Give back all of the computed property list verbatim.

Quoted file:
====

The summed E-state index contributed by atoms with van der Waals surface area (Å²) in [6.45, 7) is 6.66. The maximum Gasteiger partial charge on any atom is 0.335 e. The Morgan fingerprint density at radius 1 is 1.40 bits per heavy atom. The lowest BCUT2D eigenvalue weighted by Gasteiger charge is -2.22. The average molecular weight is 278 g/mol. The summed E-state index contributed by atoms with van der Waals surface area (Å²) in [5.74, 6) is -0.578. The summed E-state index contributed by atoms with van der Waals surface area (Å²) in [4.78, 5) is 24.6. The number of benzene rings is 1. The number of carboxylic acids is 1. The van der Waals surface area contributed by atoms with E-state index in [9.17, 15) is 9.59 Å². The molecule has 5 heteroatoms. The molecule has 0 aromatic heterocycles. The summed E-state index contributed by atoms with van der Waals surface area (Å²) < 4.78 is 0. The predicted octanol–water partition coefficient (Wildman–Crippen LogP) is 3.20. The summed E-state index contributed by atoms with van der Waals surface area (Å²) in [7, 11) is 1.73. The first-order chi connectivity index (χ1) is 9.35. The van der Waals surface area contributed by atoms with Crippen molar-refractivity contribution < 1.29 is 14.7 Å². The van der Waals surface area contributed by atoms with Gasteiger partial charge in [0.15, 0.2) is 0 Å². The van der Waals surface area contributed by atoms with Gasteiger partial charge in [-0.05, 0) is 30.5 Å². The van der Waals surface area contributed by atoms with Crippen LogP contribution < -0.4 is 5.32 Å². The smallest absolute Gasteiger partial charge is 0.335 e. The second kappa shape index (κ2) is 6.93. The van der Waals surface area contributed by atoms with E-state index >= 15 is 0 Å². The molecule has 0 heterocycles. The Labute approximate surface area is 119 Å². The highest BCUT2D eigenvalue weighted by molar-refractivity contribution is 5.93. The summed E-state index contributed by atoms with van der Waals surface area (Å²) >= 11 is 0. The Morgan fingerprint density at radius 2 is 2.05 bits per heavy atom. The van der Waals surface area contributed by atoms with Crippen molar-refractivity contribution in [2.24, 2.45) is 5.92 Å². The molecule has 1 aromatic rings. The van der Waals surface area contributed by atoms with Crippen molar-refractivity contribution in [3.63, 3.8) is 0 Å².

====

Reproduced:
The summed E-state index contributed by atoms with van der Waals surface area (Å²) in [6.45, 7) is 6.66. The maximum Gasteiger partial charge on any atom is 0.335 e. The Morgan fingerprint density at radius 1 is 1.40 bits per heavy atom. The lowest BCUT2D eigenvalue weighted by Gasteiger charge is -2.22. The average molecular weight is 278 g/mol. The summed E-state index contributed by atoms with van der Waals surface area (Å²) in [5.74, 6) is -0.578. The summed E-state index contributed by atoms with van der Waals surface area (Å²) in [4.78, 5) is 24.6. The number of benzene rings is 1. The number of carboxylic acids is 1. The van der Waals surface area contributed by atoms with E-state index in [9.17, 15) is 9.59 Å². The molecule has 5 heteroatoms. The molecule has 0 aromatic heterocycles. The summed E-state index contributed by atoms with van der Waals surface area (Å²) < 4.78 is 0. The predicted octanol–water partition coefficient (Wildman–Crippen LogP) is 3.20. The summed E-state index contributed by atoms with van der Waals surface area (Å²) in [7, 11) is 1.73. The first-order chi connectivity index (χ1) is 9.35. The van der Waals surface area contributed by atoms with Crippen molar-refractivity contribution < 1.29 is 14.7 Å². The van der Waals surface area contributed by atoms with Gasteiger partial charge in [0.15, 0.2) is 0 Å². The van der Waals surface area contributed by atoms with Gasteiger partial charge in [-0.05, 0) is 30.5 Å². The van der Waals surface area contributed by atoms with Crippen LogP contribution < -0.4 is 5.32 Å². The smallest absolute Gasteiger partial charge is 0.335 e. The second kappa shape index (κ2) is 6.93. The van der Waals surface area contributed by atoms with E-state index >= 15 is 0 Å². The molecule has 0 heterocycles. The Labute approximate surface area is 119 Å². The highest BCUT2D eigenvalue weighted by molar-refractivity contribution is 5.93. The summed E-state index contributed by atoms with van der Waals surface area (Å²) >= 11 is 0. The Morgan fingerprint density at radius 2 is 2.05 bits per heavy atom. The van der Waals surface area contributed by atoms with Crippen molar-refractivity contribution in [2.24, 2.45) is 5.92 Å². The molecule has 1 aromatic rings. The van der Waals surface area contributed by atoms with Crippen molar-refractivity contribution in [3.63, 3.8) is 0 Å².